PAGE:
‘Go carefully, Sir Nicholas.’
Peter was in King Street with the horses but John Philipot had gone home.
‘What did he wear?’
‘Your cotehardie, Sir Nicholas.’
‘The muddy one?’
‘Sir John said it had dried a little.’
‘Peter! Is that likely in this cold? He should have had yours.’
‘Sir John would not take it.’
‘No, he wouldn’t. Let’s get home before Epiphany is done and all wise men have disappeared.’
Robert was asleep. Despite his promise to stay awake until sunrise, his eyes were shut as tight as clams. Around them the skin had the purply hue of exhausted contentment, while his loose lips signalled a will that had exhausted itself completely before it knew it had an end. The rest of Robert was securely under the bedclothes in the cold room. His bed was small and fitted into the corner. Nicholas remembered when he had shared the room with more than one child and servants besides. But he had built on the side of the house in order to secure more space in his sleep, as well as to reduce the snores and smells emitted by the company of the bedchamber.
Idonia mounted the side of the bed closest to Robert’s cot. She had put out her candle already but Nicholas let his burn. He set it on the chest by the wall, close to his pillow. He wanted to talk about the day and to see the yellow light on his wife’s face and to imagine that she was warm for his touch.
‘Gombert did well. Who else would have heard the messenger, or thought to listen out for one? And but one person in the whole kingdom would have thought of sending one on such a day.’
‘How is the king?’
‘He is taller.’
‘Is he well?’
‘Yes, I have never seen a person look as well as he.’
‘He is a very beautiful young man.’
‘There is a stillness, a graveness about him. The duke of Lancaster interrupted us and I sensed intense irritation from the king but he expressed it all in one quiet word.’
‘The king of Castile was there too?’
‘Yes, well he’s no nearer placing his hands on that crown than he ever was. He wanted me to give money for his cause when I had just agreed to do so for the king’s. I would not do so if I had all the gold in the world. His causes are all vain and I suspect him of being behind much ill temper in the city, including the current frenzy against the citizens in the Tower.’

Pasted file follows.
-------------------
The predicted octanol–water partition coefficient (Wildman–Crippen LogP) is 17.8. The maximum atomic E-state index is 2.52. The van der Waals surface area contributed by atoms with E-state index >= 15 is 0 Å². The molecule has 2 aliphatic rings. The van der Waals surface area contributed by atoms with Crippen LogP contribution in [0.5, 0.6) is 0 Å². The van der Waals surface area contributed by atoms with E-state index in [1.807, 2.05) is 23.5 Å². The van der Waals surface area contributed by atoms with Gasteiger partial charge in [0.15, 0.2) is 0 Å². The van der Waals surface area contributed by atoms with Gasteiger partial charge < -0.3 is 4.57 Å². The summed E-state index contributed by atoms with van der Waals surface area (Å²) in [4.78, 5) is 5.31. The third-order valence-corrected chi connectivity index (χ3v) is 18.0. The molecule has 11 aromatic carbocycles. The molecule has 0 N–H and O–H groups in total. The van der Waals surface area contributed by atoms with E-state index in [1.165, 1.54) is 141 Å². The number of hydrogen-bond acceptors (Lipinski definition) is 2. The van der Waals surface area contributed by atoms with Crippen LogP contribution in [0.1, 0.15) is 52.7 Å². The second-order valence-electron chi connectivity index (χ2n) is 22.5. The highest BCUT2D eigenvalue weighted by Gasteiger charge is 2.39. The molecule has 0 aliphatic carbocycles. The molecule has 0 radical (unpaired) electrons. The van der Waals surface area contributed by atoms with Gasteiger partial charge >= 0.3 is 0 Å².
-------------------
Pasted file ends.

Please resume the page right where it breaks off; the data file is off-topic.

‘John Frosshe was badly wounded in the Tower,’ said Idonia. ‘He was thrown against the corner of a table causing a rupture.’
‘A rupture of what.’
‘He didn’t say. Should I have asked?’
‘It can’t be that bad.’
‘He does limp a little.’
Nicholas looked at his wife. She seemed neither alarmed nor entertained. He waited for a while so as not to taint with indignity the question he was desperate to ask: ‘Was Christmas good?’
‘It was very good. All of it. You arranged it very well. We are blessed,’ she agreed. ‘We have so much. And Robert is buried in riches.’
‘Sometimes I wonder…’
‘Whether we have too much?’
‘And yet, I am a merchant and a merchant is measured by his wealth – he is his wealth. If I had no money I would be another sort of man. I would have no power over the city and what happens there. I would not have a household to keep to God’s plan. If I can do good I can do more of it because of my wealth. Wealth is ability, ability to act. Actions may be good or bad, but without the wealth there is a limit to what can be done.’ He was aware of falling through his words with an urgency that had cut him loose. Idonia looked as if she wanted to catch him but he was falling still. ‘Perhaps the amount of my wealth is not so much the issue. Perhaps we are not really wealthy after all, rather guardians of an ability from God to contribute to the world…’
‘We are very wealthy, Nichol.’ Idonia showed him the jewellery she was wearing even here in bed. There was a ruby at her throat and another on each hand. ‘These are not powers or abilities: they are real. They came out of the cold hard earth in a distant place and travelled here under guard while they were still dull. But when they were cut and cleaned they became a means to show that a wife is beautiful so long as she is rich.’ She laughed at his expression. ‘But If your luck failed, would I care if I had plain white skin without these drops of blood?’
Idonia said the strangest things. Her father had been a merchant, her husband was a merchant, her brothers-in-law were all merchants, but she had some idea that money was beside the point. ‘The city of London depends on the work of good men, and so in turn does the king and the country.’
‘But does it all depend on you?’